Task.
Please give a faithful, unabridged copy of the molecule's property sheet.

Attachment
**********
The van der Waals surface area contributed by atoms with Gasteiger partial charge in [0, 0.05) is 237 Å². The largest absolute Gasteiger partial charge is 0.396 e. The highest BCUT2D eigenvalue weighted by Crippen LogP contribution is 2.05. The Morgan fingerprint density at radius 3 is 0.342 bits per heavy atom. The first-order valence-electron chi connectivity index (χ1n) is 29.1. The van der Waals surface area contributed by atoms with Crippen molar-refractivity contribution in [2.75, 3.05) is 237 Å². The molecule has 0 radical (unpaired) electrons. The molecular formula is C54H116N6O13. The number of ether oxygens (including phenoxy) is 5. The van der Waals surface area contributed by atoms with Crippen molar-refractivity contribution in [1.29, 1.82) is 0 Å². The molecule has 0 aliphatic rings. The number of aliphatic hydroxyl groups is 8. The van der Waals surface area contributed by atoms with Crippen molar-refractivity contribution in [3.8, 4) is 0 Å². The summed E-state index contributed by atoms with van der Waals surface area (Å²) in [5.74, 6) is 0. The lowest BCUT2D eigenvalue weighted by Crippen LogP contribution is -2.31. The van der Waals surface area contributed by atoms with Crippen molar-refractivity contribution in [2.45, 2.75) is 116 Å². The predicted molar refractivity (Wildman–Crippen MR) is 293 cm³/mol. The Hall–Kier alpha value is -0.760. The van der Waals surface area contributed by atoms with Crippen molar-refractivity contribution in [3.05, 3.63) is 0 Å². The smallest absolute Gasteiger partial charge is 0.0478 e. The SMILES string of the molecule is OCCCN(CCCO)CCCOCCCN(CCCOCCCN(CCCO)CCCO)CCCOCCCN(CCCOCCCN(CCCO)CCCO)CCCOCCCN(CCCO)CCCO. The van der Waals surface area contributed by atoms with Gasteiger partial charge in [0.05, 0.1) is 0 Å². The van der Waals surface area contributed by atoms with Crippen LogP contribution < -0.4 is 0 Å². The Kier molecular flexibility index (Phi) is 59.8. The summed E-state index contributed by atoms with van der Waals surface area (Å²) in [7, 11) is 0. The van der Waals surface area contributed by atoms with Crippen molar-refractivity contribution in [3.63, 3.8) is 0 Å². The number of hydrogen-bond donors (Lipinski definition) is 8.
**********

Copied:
The van der Waals surface area contributed by atoms with Gasteiger partial charge in [0, 0.05) is 237 Å². The largest absolute Gasteiger partial charge is 0.396 e. The highest BCUT2D eigenvalue weighted by Crippen LogP contribution is 2.05. The Morgan fingerprint density at radius 3 is 0.342 bits per heavy atom. The first-order valence-electron chi connectivity index (χ1n) is 29.1. The van der Waals surface area contributed by atoms with Crippen molar-refractivity contribution in [2.75, 3.05) is 237 Å². The molecule has 0 radical (unpaired) electrons. The molecular formula is C54H116N6O13. The number of ether oxygens (including phenoxy) is 5. The van der Waals surface area contributed by atoms with Crippen molar-refractivity contribution in [1.29, 1.82) is 0 Å². The molecule has 0 aliphatic rings. The number of aliphatic hydroxyl groups is 8. The van der Waals surface area contributed by atoms with Crippen molar-refractivity contribution in [3.8, 4) is 0 Å². The summed E-state index contributed by atoms with van der Waals surface area (Å²) in [5.74, 6) is 0. The lowest BCUT2D eigenvalue weighted by Crippen LogP contribution is -2.31. The van der Waals surface area contributed by atoms with Crippen molar-refractivity contribution in [2.45, 2.75) is 116 Å². The predicted molar refractivity (Wildman–Crippen MR) is 293 cm³/mol. The Hall–Kier alpha value is -0.760. The van der Waals surface area contributed by atoms with Crippen molar-refractivity contribution in [3.05, 3.63) is 0 Å². The smallest absolute Gasteiger partial charge is 0.0478 e. The SMILES string of the molecule is OCCCN(CCCO)CCCOCCCN(CCCOCCCN(CCCO)CCCO)CCCOCCCN(CCCOCCCN(CCCO)CCCO)CCCOCCCN(CCCO)CCCO. The van der Waals surface area contributed by atoms with Gasteiger partial charge in [0.05, 0.1) is 0 Å². The van der Waals surface area contributed by atoms with Crippen LogP contribution < -0.4 is 0 Å². The Kier molecular flexibility index (Phi) is 59.8. The summed E-state index contributed by atoms with van der Waals surface area (Å²) in [7, 11) is 0. The van der Waals surface area contributed by atoms with Crippen molar-refractivity contribution in [3.63, 3.8) is 0 Å². The number of hydrogen-bond donors (Lipinski definition) is 8.